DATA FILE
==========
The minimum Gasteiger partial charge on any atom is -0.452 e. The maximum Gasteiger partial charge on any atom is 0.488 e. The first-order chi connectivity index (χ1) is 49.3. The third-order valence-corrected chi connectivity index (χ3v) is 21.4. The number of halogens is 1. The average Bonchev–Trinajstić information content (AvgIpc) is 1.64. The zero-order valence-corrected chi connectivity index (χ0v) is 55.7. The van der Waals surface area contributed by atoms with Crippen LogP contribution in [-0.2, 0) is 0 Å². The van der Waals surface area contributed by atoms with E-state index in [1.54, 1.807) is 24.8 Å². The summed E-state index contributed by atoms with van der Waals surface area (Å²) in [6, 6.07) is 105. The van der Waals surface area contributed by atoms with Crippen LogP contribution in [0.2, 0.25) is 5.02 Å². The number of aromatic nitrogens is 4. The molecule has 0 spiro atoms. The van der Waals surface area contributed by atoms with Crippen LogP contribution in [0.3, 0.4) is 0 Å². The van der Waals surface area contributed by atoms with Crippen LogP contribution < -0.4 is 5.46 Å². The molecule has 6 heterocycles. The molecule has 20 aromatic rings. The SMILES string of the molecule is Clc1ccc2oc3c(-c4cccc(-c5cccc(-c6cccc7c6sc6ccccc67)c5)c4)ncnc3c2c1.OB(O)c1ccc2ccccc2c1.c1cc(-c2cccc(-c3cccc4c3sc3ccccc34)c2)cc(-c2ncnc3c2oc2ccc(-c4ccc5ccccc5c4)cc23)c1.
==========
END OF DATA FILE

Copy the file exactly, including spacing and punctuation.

The minimum Gasteiger partial charge on any atom is -0.452 e. The maximum Gasteiger partial charge on any atom is 0.488 e. The first-order chi connectivity index (χ1) is 49.3. The third-order valence-corrected chi connectivity index (χ3v) is 21.4. The number of halogens is 1. The average Bonchev–Trinajstić information content (AvgIpc) is 1.64. The zero-order valence-corrected chi connectivity index (χ0v) is 55.7. The van der Waals surface area contributed by atoms with Crippen LogP contribution in [-0.2, 0) is 0 Å². The van der Waals surface area contributed by atoms with E-state index in [1.54, 1.807) is 24.8 Å². The summed E-state index contributed by atoms with van der Waals surface area (Å²) in [6, 6.07) is 105. The van der Waals surface area contributed by atoms with Crippen LogP contribution in [0.2, 0.25) is 5.02 Å². The number of aromatic nitrogens is 4. The molecule has 0 spiro atoms. The van der Waals surface area contributed by atoms with Crippen LogP contribution in [0.3, 0.4) is 0 Å². The van der Waals surface area contributed by atoms with Crippen LogP contribution < -0.4 is 5.46 Å². The molecule has 6 heterocycles. The molecule has 20 aromatic rings. The SMILES string of the molecule is Clc1ccc2oc3c(-c4cccc(-c5cccc(-c6cccc7c6sc6ccccc67)c5)c4)ncnc3c2c1.OB(O)c1ccc2ccccc2c1.c1cc(-c2cccc(-c3cccc4c3sc3ccccc34)c2)cc(-c2ncnc3c2oc2ccc(-c4ccc5ccccc5c4)cc23)c1.